1. After the accident happens, there’s a one-year time jump. Which means that the heroes’ training, their whole process of learning about their powers and how to use them, happens pretty much entirely off-camera.
2. We don’t want to see the Fantastic Four taking down terrorists in the Middle East. We want to see them taking down supervillains.
3. We don’t even see that, either. Just some brief clips of The Thing in action, playing in the background of a scene, and that’s it.
4. This whole military angle of course means that we get some Pentagon stooge (Dr. Allen, played by Tim Blake Nelson, because it’s not like Marvel is ever going to need him as The Leader at this point), who’s of course played as a two-dimensional weasel scumbag with no redeeming features whatsoever. We all know that character. Nobody likes that character. We don’t need him in an inspirational story about encouraging scientific progress, and we don’t need him in a superhero film.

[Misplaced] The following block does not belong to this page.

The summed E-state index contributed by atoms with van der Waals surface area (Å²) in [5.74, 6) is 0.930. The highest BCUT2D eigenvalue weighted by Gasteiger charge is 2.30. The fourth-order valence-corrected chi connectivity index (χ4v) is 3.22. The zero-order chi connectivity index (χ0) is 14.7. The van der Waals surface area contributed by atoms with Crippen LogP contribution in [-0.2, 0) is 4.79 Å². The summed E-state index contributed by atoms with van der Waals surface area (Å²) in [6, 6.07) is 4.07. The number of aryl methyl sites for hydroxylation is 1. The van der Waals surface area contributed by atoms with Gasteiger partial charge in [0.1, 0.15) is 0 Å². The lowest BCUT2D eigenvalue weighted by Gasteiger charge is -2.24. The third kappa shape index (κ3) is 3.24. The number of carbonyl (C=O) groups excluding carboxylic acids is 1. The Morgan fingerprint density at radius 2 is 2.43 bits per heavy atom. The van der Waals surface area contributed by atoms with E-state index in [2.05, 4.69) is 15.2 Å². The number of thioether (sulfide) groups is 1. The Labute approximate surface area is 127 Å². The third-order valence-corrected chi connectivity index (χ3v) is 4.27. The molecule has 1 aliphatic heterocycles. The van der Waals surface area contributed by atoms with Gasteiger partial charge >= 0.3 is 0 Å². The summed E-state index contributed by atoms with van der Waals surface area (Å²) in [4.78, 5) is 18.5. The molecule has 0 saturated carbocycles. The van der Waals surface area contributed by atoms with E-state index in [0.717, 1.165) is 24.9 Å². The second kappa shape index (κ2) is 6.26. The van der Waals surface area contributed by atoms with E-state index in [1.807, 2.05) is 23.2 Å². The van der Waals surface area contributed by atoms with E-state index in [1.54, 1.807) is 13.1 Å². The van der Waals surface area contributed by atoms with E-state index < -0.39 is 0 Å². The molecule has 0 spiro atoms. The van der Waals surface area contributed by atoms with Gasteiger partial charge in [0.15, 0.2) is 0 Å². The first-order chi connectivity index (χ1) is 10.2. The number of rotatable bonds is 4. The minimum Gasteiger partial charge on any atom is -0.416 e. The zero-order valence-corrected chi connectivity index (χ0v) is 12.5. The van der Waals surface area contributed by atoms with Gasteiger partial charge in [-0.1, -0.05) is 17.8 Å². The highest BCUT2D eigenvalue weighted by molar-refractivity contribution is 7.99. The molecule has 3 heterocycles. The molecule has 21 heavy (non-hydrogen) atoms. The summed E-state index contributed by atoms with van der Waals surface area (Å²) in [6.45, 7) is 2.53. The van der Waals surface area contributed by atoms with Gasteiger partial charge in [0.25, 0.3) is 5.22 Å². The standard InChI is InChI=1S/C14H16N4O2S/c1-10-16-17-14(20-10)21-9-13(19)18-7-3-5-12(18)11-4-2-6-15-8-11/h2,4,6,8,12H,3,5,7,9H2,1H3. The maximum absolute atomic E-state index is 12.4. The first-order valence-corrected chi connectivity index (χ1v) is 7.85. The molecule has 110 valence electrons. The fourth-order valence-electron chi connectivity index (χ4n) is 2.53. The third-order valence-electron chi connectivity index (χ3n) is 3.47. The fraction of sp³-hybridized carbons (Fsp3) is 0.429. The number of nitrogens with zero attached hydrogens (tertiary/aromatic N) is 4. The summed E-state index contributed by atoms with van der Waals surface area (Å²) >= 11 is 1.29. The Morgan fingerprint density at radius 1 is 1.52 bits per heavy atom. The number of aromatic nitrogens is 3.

5. That military douchebag is the one driving the plot. Not the heroes, not the villain, that little sleazeball. Which means that for the entire second act, we don’t get to see our main characters develop into heroes, never mind a team of heroes. And Dr. Doom is absent through pretty much the entire second act, so he doesn’t get any development either.
The whole second act is just an exercise in lazy writing, cliched dialogue, predictable plotting, stupid decision-making, and virtually nonexistent character development, all with barely a single action scene in sight. It’s just a long, boring, plodding march to the third act.
Which naturally means that the third act sucks.
The climax of this film is the very first time that our heroes have ever fought a serious threat. It’s the first time they use their powers together. It’s the first time they meet Doom and learn what he’s about. And by the way, it’s our first time meeting Doom as well (after the accident, anyway), which means that we never learn exactly what his powers are or how they work.